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Old 11-22-2012, 05:28 AM   #1
Location: Kentucky

Join Date: May 2012
Posts: 73
Default Unexpected results with HTseq-count

I am getting very low counts for genes that I know to be represented by multiple RNAseq reads. I suspect this is because the genes are multi-copy in the genome. In reading how HTseq-count treats such instances, I find the explanation a little confusing: "ambiguous - reads which could have been assigned to more than one feature and hence were not counted for any of these"; and "alignment_not_unique - reads with more than one reported alignment. These reads are recognized from the NH optional SAM field tag. (If the aligner does not set this field, multiply aligned reads will be counted multiple times.)" As I interpret the documentation, "ambiguous" reads are not counted but "alignment-not-unique" reads are counted multiple times. However, to me it seems like alignment-not-unique reads ARE ambiguous and should therefore be treated the same way. I find it a little disconcerting that one cannot count reads matching repeated genes that occur as few as five times in a genome because this precludes any kind of differential expression analysis. Is there a good reason not to count alignments for multicopy sequences?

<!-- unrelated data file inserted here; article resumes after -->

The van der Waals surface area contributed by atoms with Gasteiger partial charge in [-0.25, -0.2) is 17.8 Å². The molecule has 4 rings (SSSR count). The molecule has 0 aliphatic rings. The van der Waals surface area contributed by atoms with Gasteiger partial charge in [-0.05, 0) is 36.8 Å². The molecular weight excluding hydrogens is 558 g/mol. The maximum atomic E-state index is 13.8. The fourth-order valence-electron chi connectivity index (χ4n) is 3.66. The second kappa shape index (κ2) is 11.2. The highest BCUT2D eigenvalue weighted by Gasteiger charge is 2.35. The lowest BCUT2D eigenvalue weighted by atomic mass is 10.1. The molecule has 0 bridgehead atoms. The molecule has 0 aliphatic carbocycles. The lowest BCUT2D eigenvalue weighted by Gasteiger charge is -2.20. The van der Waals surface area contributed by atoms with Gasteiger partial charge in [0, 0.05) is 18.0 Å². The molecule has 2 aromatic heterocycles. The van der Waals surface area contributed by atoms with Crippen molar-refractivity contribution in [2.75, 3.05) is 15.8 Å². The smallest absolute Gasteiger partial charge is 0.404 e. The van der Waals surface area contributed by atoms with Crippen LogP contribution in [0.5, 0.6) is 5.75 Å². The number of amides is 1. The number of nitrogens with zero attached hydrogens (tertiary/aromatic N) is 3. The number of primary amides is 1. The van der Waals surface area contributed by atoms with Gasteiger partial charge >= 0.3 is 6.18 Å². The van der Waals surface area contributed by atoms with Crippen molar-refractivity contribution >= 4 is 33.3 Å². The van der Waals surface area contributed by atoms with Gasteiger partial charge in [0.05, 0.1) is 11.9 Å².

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Old 11-22-2012, 09:41 AM   #2
Devon Ryan
Location: Freiburg, Germany

Join Date: Jul 2011
Posts: 3,480

Heh, while the "alignment_not_unique" reads are, indeed, ambiguously mapped, "ambiguous" here has a slightly different meaning that can most easily been seen visually. Basically, "ambiguous" here means it can be assigned to overlapping genes (there are a bunch of those). I can see how that wording can be confusing, though I can't easily think of a better term that could have been used.

Regarding not counting reads mapped to duplicate genes, yeah, that can be an issue. If you're interested in comparing gene families that are highly similar, then you'd need to use a different script (or perhaps the python interface, I've never used it). htseq-count has no way to know that a multi-mapped read maps into a conserved part of a gene family rather than just randomly into a repetitive (or generally low complexity) region.
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